Compounds bind to neurotransmitters, which release pleasure-producing chemicals. These chemicals stimulate the body through electrochemical impulses carries along neural pathways like the ones pictured above.

©iStockphoto.com/ChristianAnthony

Chocolate and the Brain

Chocolate has all of the ingredients needed to make it a wonder drug. After all, it contains compounds similar to those found in ecstasy, morphine and marijuana. By all rights, eating a bar of chocolate should send you into orbit. So, why isn't this stuff regulated by the FDA? Why aren't chocolate bars sold from locked cabinets behind the pharmacy counter? The truth is, while there are indeed pleasure-inducing and stimulating chemical compounds found in chocolate, the amounts of most of these compounds are relatively small.

As a result of the energy drinks, coffee, cigarettes and, yes, chocolate humans consume these days, our brains have become quite accustomed to the effects of drugs that release pleasure-inducing chemicals. Compounds that act on receptors in the brain that release pleasure-generating neurotransmitters (like dopamine) work in two ways: They either bind to the receptor, causing it to release the neurotransmitters, or they bind to the site to prevent the re-absorption of those neurotransmitters. Either way, there's a lot more of the chemical floating around in your bloodstream.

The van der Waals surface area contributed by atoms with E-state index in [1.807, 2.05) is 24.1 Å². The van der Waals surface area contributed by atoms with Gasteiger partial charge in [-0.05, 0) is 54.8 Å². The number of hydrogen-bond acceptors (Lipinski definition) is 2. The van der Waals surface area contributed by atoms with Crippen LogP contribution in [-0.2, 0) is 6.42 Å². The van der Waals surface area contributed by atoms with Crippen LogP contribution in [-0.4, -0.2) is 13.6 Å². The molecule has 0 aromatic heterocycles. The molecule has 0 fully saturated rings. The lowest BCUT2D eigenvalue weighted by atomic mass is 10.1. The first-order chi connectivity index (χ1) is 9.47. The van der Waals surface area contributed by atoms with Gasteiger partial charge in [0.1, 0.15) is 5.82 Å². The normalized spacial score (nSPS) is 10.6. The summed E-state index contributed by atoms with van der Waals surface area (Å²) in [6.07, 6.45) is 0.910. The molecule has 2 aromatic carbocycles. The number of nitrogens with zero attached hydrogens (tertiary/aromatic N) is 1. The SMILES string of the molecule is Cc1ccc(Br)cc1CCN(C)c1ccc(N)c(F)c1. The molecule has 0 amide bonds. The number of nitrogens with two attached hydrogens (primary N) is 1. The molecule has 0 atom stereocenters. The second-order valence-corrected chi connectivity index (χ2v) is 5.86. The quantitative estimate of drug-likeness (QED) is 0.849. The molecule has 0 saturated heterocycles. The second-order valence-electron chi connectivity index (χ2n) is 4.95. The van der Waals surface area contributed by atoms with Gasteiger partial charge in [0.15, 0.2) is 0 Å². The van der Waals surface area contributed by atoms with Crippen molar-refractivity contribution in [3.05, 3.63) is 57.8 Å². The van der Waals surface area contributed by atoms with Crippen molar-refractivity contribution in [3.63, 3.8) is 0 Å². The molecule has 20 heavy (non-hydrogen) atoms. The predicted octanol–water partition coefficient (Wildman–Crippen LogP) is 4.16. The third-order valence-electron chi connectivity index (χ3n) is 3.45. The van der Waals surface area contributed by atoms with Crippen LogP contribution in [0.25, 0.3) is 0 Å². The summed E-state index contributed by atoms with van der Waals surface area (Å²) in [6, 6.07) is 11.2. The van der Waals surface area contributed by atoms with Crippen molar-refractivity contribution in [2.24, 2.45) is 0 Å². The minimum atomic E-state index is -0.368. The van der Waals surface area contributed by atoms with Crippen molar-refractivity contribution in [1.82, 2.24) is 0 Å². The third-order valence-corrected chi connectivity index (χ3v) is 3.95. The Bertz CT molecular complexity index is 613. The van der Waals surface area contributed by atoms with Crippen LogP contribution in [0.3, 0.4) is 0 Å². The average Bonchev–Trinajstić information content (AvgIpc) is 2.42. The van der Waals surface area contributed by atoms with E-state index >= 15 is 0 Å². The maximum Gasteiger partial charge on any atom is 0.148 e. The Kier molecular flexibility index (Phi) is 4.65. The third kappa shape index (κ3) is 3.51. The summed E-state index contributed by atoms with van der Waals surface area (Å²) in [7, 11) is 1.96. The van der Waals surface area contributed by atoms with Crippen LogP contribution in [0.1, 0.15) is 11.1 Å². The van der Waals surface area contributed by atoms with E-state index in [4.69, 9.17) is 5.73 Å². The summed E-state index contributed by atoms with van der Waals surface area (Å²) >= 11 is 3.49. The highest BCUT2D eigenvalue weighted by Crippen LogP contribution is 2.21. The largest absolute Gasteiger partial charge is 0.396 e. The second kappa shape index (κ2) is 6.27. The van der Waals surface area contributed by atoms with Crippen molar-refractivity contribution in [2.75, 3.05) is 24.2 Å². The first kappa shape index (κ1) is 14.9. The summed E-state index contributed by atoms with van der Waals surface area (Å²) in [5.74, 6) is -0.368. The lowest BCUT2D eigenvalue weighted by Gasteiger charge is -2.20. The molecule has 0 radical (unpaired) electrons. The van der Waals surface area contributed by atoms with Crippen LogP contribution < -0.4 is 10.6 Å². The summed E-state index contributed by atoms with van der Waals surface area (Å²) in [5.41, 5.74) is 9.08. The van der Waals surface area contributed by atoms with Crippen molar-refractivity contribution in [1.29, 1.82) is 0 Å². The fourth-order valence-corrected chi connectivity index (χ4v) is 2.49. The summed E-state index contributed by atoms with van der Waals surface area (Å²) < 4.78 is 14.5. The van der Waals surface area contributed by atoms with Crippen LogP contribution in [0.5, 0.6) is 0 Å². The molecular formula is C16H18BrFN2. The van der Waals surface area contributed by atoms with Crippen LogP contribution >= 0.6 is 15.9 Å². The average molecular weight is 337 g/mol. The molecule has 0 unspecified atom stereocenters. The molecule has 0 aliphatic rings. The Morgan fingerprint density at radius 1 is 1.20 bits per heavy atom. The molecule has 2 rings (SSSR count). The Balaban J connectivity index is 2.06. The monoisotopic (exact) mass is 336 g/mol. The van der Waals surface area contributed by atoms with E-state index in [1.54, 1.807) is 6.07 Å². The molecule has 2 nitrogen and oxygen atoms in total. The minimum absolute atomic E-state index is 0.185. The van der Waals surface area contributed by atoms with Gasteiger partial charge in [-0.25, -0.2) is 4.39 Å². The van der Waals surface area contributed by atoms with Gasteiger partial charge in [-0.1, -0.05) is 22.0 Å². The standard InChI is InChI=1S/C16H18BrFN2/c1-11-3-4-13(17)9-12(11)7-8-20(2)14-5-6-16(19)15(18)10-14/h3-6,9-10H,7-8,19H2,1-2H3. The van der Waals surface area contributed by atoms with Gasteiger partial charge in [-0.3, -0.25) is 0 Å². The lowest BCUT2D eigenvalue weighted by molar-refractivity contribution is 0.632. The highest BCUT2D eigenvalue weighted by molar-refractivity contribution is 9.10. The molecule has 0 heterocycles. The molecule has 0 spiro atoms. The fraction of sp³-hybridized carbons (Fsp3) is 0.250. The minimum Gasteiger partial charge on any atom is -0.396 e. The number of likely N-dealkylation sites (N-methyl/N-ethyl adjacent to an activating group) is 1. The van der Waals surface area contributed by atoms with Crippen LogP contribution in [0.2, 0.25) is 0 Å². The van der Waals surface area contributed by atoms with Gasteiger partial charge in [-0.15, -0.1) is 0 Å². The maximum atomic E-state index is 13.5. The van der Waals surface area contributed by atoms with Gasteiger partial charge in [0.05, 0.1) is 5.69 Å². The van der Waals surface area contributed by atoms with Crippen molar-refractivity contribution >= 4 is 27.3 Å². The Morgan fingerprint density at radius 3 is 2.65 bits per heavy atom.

This process is how chocolate (or any other substance, for that matter) gets its eater high. It's also why chocolate doesn't have much of an effect on us. As the brain is exposed over and over to a barrage of compounds, the number of receptors available for the compounds to bind to actually decreases and the ones that remain are less easily triggered. The reason for this reaction to drugs is the body's natural state of seeking equilibrium (a balance between all of the processes and chemicals found in the body at any one time). In other words, there's only supposed to be so much dopamine or other pleasure-producing chemicals in the body. When hormones are released artificially by the compounds found in chocolate or any other drug, the body seeks balance by shutting down the receptors that release the hormones. As a result, we become desensitized to the effects of these compounds over time [source: University of Texas].

Still, there are pharmacological compounds that produce feelings of pleasure and stimulation in human beings. Considering the worldwide fervor for chocolate and the cravings for it that many people experience, it clearly has an effect on some people. Perhaps, one should live a relatively clean life to get all the benefits that chocolate can bestow.